JURIST Guest Columnist Benjamin Davis of the University of Toledo College of Law says that justice would be better served by former Bush Administration officials if they would talk to federal prosecutor John Durham about the administrative missteps that led to detainee torture at Abu Ghraib and Guantanamo Bay instead of saving their stories for crowds at high-profile conferences….
Upon returning from “After Guantanamo,” a debate held on the eighth anniversary of 9/11 at Case Western Reserve Law School where members of the former administration regaled the audience with stories about the mistakes made and the arrogance demonstrated by persons with whom they had worked on the issues of detention, interrogation, and military commissions, something occurred to me…
With the bipartisan appointment of John Durham (first by Mukasey and now by Holder) to investigate and prosecute low-level CIA types with regard to departures from the bad legal advice given to them by the torture lawyers, it would seem preferable for the former administration members to tell their stories to the federal prosecutor rather than to audiences at conferences. After all, the stories of arrogant disdain for military lawyers (“they can’t be good or else they would be in the private sector” was a comment reportedly said by someone of consequence in the prior administration), the sheer lack of knowledge of the basics of military law (Manual for Courts-Martial, anyone?), and the general indifference of those tasked with developing detention, interrogation, and military commission policy in the prior administration to the changes in military law that have occurred since Ex parte Quirin were simply appalling.
Names were not named in the conference, but names should be named to John Durham. He is permitted to “follow the facts wherever they lead,” but if those lawyers, other civilians, and uniformed types who know where the dogs are buried refrain from coming forward, they will make the task more arduous than it needs to be.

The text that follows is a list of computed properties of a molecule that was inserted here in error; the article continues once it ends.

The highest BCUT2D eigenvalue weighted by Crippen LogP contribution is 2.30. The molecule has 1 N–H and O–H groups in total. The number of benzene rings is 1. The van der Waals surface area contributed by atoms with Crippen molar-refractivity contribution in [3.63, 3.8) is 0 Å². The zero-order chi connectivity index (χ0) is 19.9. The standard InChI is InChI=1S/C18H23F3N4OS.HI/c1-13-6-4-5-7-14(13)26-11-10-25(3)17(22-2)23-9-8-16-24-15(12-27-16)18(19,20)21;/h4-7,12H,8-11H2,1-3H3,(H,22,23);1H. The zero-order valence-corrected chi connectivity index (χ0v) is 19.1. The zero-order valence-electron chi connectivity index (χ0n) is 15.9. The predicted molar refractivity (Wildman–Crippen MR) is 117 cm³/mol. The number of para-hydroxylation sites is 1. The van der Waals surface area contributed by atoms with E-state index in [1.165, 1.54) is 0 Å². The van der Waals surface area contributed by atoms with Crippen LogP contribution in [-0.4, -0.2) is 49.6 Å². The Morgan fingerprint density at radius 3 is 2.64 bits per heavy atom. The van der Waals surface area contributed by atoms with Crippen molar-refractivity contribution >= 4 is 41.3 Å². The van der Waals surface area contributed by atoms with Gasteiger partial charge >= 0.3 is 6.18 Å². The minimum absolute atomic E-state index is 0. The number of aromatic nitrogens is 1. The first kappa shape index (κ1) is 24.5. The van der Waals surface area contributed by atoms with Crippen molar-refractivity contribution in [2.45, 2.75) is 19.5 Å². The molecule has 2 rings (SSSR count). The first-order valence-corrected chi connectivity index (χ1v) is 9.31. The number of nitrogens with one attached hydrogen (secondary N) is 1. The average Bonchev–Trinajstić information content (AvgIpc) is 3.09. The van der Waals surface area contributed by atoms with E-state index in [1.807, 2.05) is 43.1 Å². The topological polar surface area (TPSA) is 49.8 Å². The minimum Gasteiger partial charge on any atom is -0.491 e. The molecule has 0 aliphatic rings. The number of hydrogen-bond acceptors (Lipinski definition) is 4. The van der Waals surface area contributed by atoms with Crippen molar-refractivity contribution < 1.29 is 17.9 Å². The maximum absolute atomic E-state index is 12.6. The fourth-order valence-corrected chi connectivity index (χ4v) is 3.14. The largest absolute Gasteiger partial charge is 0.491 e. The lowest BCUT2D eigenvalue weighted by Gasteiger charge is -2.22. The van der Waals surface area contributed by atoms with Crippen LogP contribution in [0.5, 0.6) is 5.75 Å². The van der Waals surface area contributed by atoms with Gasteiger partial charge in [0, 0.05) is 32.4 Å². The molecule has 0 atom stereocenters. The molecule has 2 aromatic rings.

Everyone who has a story is a witness in piecing together what really went on. Every lawyer has also sworn an oath to be an officer of the court and is under an ethical duty to refrain from abetting crimes. Help John Durham find the facts.
But beyond legal or ethical obligations, the real question is of what these architects of detention, interrogation, and military commission policy are made of. Are they made of the stuff that led Specialist Darby to clearly see what was wrong with detainee treatment in Abu Ghraib, thus prompting him to provide Military Investigators with the incriminating photos? Or are these persons made of the stuff of cowards that hope this will all go away if they do not say anything to anyone— posturing in public and cowering in private?
As we all know, in DC there are crimes and there are cover-ups. Every time a document is released with blackened pages provided by some intelligence or military office of the government, we know that the censorship is based partly on classic bureaucracy; not on national security alone.
I would go a step further. As we all know, a criminal prosecution against six lawyers of the previous administration has started in Spain. Having seen many of them valiantly defend the apocryphal work they did, surely they would seek to defend their reputations by flying to Spain to voluntarily advocate for their own honor in front of the Spanish court. Or is that too much to ask of torture lawyers? I am sure tickets to Spain can be bought at a reasonable price online.
If that is too much to ask, then man up and call John Durham; especially if you are a professor playing a role in shaping future lawyers and other students minds. Surely one can expect these persons to be honorable men and women and help John Durham. Is that too much to ask? Or have the mighty been brought low by what they know?
If your memory does not serve you as to how to reach John Durham, just try the Department of Justice main switchboard number at 202-514-2000. I am sure they will put you through.
Benjamin Davis is a professor at the University of Toledo College of Law